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Self-Directed Learning: Goals, Theories, Process Essay


Introduction

Self-directed learning is central to andragogy. It has been acknowledged that adult learners prefer having a great deal of autonomy when acquiring knowledge (Merriam, Caffarella & Baumgartner, 2012). Of course, to be effective, the learning should be structured and well-thought. People have different learning styles, and it is essential to understand one’s most effective approach. Mezirow identified three major learning styles (instrumental, dialogic and self-reflective), and the individuals should choose strategies consistent with their styles (Kitchenham, 2008). However, prior to choosing the necessary strategies, materials and so on, it is crucial to identify the goal and major objectives of the learning.

Goals and Objectives

To start any learning process, it is essential to identify reasons for such learning. Thus, I want to learn how to bake cakes. I have a sweet tooth, and I have tried thousands of types of pastry. I have become quite picky, and it is difficult to surprise me so my friends and relatives often say that I should bake myself if no one can satisfy my needs in the delicious dessert. I have tried to bake a sponge cake and failed completely. Therefore, the primary objective of my learning will be the ability to bake a sponge cake. At that, I will also aim at baking a good cake in a week.

Theoretical Background

To choose the most appropriate strategies and materials, it is helpful to outline the theoretical framework. I believe Mezirow’s approach is the most relevant in my case. After some reflection, I understood that my learning style was instrumental. I always focus on the ways I can acquire knowledge rather than reasons for learning or environment (Kitchenham, 2008). Hence, I will concentrate on materials and tools to acquire knowledge and skills as well as use them in the future.

Importantly, Gureckis and Markant (2012) stress that decision-making is one of the central peculiarities of self-directed learning. The learner is empowered to craft the entire process, which makes him/her more motivated. It is also necessary to add that Illeris model provides insights into the effective knowledge acquisition. I agree that the three dimensions (cognitive, emotional and social) are central to the learning process. In my case, the social dimension plays an important role as I am motivated to prove to my relatives and friends that I am able to bake. Appraisal or even admiration will be my extrinsic motivation. At that, emotional component is also very strong due to the involvement of my close ones. It is also significant as I will do something I like very much (learn to do something, eat desserts, achieve goals set).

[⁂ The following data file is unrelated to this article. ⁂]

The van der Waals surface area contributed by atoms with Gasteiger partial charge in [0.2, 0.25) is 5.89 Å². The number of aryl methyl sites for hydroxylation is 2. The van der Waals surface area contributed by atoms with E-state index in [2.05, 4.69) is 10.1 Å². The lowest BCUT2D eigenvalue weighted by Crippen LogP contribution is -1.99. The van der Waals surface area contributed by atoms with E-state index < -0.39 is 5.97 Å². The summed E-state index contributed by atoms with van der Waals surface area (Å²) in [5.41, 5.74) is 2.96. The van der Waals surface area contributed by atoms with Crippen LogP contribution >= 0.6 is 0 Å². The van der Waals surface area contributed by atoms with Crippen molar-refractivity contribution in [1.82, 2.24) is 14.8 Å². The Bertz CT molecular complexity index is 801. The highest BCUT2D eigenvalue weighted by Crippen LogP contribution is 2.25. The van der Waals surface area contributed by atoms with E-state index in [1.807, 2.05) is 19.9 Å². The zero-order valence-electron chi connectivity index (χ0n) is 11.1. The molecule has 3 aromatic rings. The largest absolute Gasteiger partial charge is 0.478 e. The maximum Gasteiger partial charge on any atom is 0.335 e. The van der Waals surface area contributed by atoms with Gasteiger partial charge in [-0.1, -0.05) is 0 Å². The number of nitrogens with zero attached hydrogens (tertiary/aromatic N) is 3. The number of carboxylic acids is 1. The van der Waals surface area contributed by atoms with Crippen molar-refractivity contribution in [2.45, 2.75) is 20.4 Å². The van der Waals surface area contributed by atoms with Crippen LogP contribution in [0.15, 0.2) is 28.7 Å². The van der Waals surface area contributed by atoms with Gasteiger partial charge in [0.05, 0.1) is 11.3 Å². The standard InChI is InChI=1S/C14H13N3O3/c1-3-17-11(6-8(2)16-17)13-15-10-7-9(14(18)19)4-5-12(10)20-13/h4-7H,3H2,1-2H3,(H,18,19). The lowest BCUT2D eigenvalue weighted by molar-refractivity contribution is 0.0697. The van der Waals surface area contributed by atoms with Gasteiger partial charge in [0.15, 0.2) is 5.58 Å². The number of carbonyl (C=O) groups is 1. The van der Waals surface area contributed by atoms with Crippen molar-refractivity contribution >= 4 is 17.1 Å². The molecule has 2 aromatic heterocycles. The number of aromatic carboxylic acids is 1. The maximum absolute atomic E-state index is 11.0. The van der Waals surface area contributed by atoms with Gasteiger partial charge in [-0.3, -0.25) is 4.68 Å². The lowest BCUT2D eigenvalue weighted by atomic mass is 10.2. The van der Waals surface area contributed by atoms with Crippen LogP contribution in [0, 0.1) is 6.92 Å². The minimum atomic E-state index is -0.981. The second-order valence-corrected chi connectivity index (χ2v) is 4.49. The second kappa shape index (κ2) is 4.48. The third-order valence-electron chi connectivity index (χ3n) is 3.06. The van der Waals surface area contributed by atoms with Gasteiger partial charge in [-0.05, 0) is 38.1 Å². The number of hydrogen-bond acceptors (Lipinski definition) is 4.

The Process

The reflection on some theoretical points helped me to develop an effective plan. First, I made a simple plan. I focused on timing. I knew I would be invited to a birthday party, so I decided to bring my cake. I had a week, so I had to practice each day. Of course, I had many responsibilities so I could practice several hours a day only.

The first stage was collecting the necessary information. The major source of knowledge was the Internet in this case. It is the fastest way to find some information. Kop and Fournier (2010) note that online students often find it difficult to cope with the abundance of information and resources. I have also faced this issue. There are various books, journals, websites, workshops and so on teaching how to bake. At that, I was not devastated as I knew that I did not have to go through all resources available, but I could choose the ones I find the most effective. First, I found a recipe of the cake I want to bake. I also read some how-to websites. I was especially focused on something I failed to do previously (bake sponge). I also watch some videos on YouTube and found many useful tips. I wrote down some of the most helpful hints.

When I decided I was ready to practice, I started baking. Of course, I had access to the Internet all the time, and I followed the stages in a video. I have to add that there was a social component in my learning as I called my mother. At that, I faced a kind of dilemma. I wanted to surprise everyone, and I did not want my mother to think that I was inexperienced in quite simple things. I believe this is an influential aspect when it comes to self-directed learning.

Many learners face similar issues as they do not want to seem inexperienced, unconfident or unaware of some things, which makes them reluctant to address other people (peers, instructors and so on). I would like to add that I enjoyed a significant sense of autonomy as I knew I was totally responsible for all choices I make (including assessment, which will be my personal assessment). Nonetheless, I have to admit that I limited my autonomy when I practiced the knowledge I obtained. I used the video tutorial during several times as I was not sure I could handle it.